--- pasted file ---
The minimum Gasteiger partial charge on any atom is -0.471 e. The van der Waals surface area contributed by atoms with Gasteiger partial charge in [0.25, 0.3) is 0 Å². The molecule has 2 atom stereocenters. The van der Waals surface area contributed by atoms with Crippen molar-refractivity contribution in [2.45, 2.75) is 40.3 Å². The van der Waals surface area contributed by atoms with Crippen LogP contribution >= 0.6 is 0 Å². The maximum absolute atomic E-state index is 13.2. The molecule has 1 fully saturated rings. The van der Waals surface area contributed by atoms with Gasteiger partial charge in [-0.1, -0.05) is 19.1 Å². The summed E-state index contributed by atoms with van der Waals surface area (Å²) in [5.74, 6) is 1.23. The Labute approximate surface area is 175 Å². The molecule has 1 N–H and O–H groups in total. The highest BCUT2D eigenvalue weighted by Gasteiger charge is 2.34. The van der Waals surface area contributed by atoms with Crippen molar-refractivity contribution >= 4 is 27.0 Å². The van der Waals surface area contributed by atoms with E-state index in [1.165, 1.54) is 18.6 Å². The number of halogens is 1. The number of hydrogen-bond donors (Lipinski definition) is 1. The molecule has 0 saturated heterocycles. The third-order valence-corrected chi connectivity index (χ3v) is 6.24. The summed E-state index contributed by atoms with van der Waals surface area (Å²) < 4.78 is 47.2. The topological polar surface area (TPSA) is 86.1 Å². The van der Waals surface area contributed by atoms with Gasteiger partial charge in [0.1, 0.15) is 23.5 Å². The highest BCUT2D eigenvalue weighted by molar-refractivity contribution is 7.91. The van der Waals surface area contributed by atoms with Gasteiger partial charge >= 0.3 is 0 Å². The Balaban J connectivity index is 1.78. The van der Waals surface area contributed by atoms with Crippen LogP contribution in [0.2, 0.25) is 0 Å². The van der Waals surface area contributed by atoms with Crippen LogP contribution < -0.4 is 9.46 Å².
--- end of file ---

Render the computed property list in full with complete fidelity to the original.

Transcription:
The minimum Gasteiger partial charge on any atom is -0.471 e. The van der Waals surface area contributed by atoms with Gasteiger partial charge in [0.25, 0.3) is 0 Å². The molecule has 2 atom stereocenters. The van der Waals surface area contributed by atoms with Crippen molar-refractivity contribution in [2.45, 2.75) is 40.3 Å². The van der Waals surface area contributed by atoms with Crippen LogP contribution >= 0.6 is 0 Å². The maximum absolute atomic E-state index is 13.2. The molecule has 1 fully saturated rings. The van der Waals surface area contributed by atoms with Gasteiger partial charge in [-0.1, -0.05) is 19.1 Å². The summed E-state index contributed by atoms with van der Waals surface area (Å²) in [5.74, 6) is 1.23. The Labute approximate surface area is 175 Å². The molecule has 1 N–H and O–H groups in total. The highest BCUT2D eigenvalue weighted by Gasteiger charge is 2.34. The van der Waals surface area contributed by atoms with Crippen molar-refractivity contribution >= 4 is 27.0 Å². The van der Waals surface area contributed by atoms with E-state index in [1.165, 1.54) is 18.6 Å². The number of halogens is 1. The number of hydrogen-bond donors (Lipinski definition) is 1. The molecule has 0 saturated heterocycles. The third-order valence-corrected chi connectivity index (χ3v) is 6.24. The summed E-state index contributed by atoms with van der Waals surface area (Å²) < 4.78 is 47.2. The topological polar surface area (TPSA) is 86.1 Å². The van der Waals surface area contributed by atoms with Gasteiger partial charge in [0.1, 0.15) is 23.5 Å². The highest BCUT2D eigenvalue weighted by molar-refractivity contribution is 7.91. The van der Waals surface area contributed by atoms with Gasteiger partial charge >= 0.3 is 0 Å². The Balaban J connectivity index is 1.78. The van der Waals surface area contributed by atoms with Crippen LogP contribution in [0.2, 0.25) is 0 Å². The van der Waals surface area contributed by atoms with Crippen LogP contribution < -0.4 is 9.46 Å².